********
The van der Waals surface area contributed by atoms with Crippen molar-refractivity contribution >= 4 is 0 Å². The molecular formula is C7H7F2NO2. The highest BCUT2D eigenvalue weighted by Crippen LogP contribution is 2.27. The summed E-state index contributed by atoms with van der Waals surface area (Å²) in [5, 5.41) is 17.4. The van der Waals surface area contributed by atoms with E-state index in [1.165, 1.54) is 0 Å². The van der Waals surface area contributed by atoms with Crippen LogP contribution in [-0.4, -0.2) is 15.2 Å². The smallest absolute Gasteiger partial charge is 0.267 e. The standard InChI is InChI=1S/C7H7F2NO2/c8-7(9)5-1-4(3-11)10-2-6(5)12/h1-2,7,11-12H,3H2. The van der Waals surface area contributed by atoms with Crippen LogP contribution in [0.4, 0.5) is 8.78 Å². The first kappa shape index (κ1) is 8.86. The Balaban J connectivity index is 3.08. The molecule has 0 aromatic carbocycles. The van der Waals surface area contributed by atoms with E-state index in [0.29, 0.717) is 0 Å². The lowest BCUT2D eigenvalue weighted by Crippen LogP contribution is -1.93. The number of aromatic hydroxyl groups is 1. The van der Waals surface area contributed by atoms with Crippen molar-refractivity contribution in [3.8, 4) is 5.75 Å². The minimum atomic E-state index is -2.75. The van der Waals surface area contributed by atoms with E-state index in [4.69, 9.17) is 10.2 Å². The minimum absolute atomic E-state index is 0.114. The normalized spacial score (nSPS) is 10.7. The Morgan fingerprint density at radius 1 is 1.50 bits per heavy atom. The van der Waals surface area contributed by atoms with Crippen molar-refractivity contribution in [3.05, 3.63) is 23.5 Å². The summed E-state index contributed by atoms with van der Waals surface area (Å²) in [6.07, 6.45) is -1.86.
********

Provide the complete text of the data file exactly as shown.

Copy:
The van der Waals surface area contributed by atoms with Crippen molar-refractivity contribution >= 4 is 0 Å². The molecular formula is C7H7F2NO2. The highest BCUT2D eigenvalue weighted by Crippen LogP contribution is 2.27. The summed E-state index contributed by atoms with van der Waals surface area (Å²) in [5, 5.41) is 17.4. The van der Waals surface area contributed by atoms with E-state index in [1.165, 1.54) is 0 Å². The van der Waals surface area contributed by atoms with Crippen LogP contribution in [-0.4, -0.2) is 15.2 Å². The smallest absolute Gasteiger partial charge is 0.267 e. The standard InChI is InChI=1S/C7H7F2NO2/c8-7(9)5-1-4(3-11)10-2-6(5)12/h1-2,7,11-12H,3H2. The van der Waals surface area contributed by atoms with Crippen LogP contribution in [0.4, 0.5) is 8.78 Å². The first kappa shape index (κ1) is 8.86. The Balaban J connectivity index is 3.08. The molecule has 0 aromatic carbocycles. The van der Waals surface area contributed by atoms with E-state index in [0.29, 0.717) is 0 Å². The lowest BCUT2D eigenvalue weighted by Crippen LogP contribution is -1.93. The number of aromatic hydroxyl groups is 1. The van der Waals surface area contributed by atoms with Crippen molar-refractivity contribution in [3.8, 4) is 5.75 Å². The minimum atomic E-state index is -2.75. The van der Waals surface area contributed by atoms with E-state index in [4.69, 9.17) is 10.2 Å². The minimum absolute atomic E-state index is 0.114. The normalized spacial score (nSPS) is 10.7. The Morgan fingerprint density at radius 1 is 1.50 bits per heavy atom. The van der Waals surface area contributed by atoms with Crippen molar-refractivity contribution in [3.05, 3.63) is 23.5 Å². The summed E-state index contributed by atoms with van der Waals surface area (Å²) in [6.07, 6.45) is -1.86.